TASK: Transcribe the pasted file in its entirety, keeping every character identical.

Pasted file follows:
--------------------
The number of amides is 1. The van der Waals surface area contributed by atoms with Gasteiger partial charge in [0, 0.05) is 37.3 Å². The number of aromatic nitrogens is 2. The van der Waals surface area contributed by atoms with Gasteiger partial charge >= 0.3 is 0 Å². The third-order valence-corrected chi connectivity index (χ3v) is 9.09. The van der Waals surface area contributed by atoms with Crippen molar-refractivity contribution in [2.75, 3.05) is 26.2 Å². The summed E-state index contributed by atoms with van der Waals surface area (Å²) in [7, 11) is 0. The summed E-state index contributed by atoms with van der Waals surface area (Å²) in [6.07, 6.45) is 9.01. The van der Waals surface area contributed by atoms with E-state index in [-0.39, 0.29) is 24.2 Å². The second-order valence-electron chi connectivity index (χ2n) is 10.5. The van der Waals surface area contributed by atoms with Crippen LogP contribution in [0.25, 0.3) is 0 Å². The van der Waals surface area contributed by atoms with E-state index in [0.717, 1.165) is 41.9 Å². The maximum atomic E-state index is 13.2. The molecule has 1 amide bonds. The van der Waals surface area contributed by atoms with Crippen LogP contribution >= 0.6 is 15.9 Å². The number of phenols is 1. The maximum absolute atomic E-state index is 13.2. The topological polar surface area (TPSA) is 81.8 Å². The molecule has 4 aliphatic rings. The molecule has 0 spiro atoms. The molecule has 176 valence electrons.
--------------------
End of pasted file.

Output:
The number of amides is 1. The van der Waals surface area contributed by atoms with Gasteiger partial charge in [0, 0.05) is 37.3 Å². The number of aromatic nitrogens is 2. The van der Waals surface area contributed by atoms with Gasteiger partial charge >= 0.3 is 0 Å². The third-order valence-corrected chi connectivity index (χ3v) is 9.09. The van der Waals surface area contributed by atoms with Crippen molar-refractivity contribution in [2.75, 3.05) is 26.2 Å². The summed E-state index contributed by atoms with van der Waals surface area (Å²) in [7, 11) is 0. The summed E-state index contributed by atoms with van der Waals surface area (Å²) in [6.07, 6.45) is 9.01. The van der Waals surface area contributed by atoms with E-state index in [-0.39, 0.29) is 24.2 Å². The second-order valence-electron chi connectivity index (χ2n) is 10.5. The van der Waals surface area contributed by atoms with Crippen LogP contribution in [0.25, 0.3) is 0 Å². The van der Waals surface area contributed by atoms with E-state index in [0.717, 1.165) is 41.9 Å². The maximum atomic E-state index is 13.2. The molecule has 1 amide bonds. The van der Waals surface area contributed by atoms with Crippen LogP contribution >= 0.6 is 15.9 Å². The number of phenols is 1. The maximum absolute atomic E-state index is 13.2. The topological polar surface area (TPSA) is 81.8 Å². The molecule has 4 aliphatic rings. The molecule has 0 spiro atoms. The molecule has 176 valence electrons.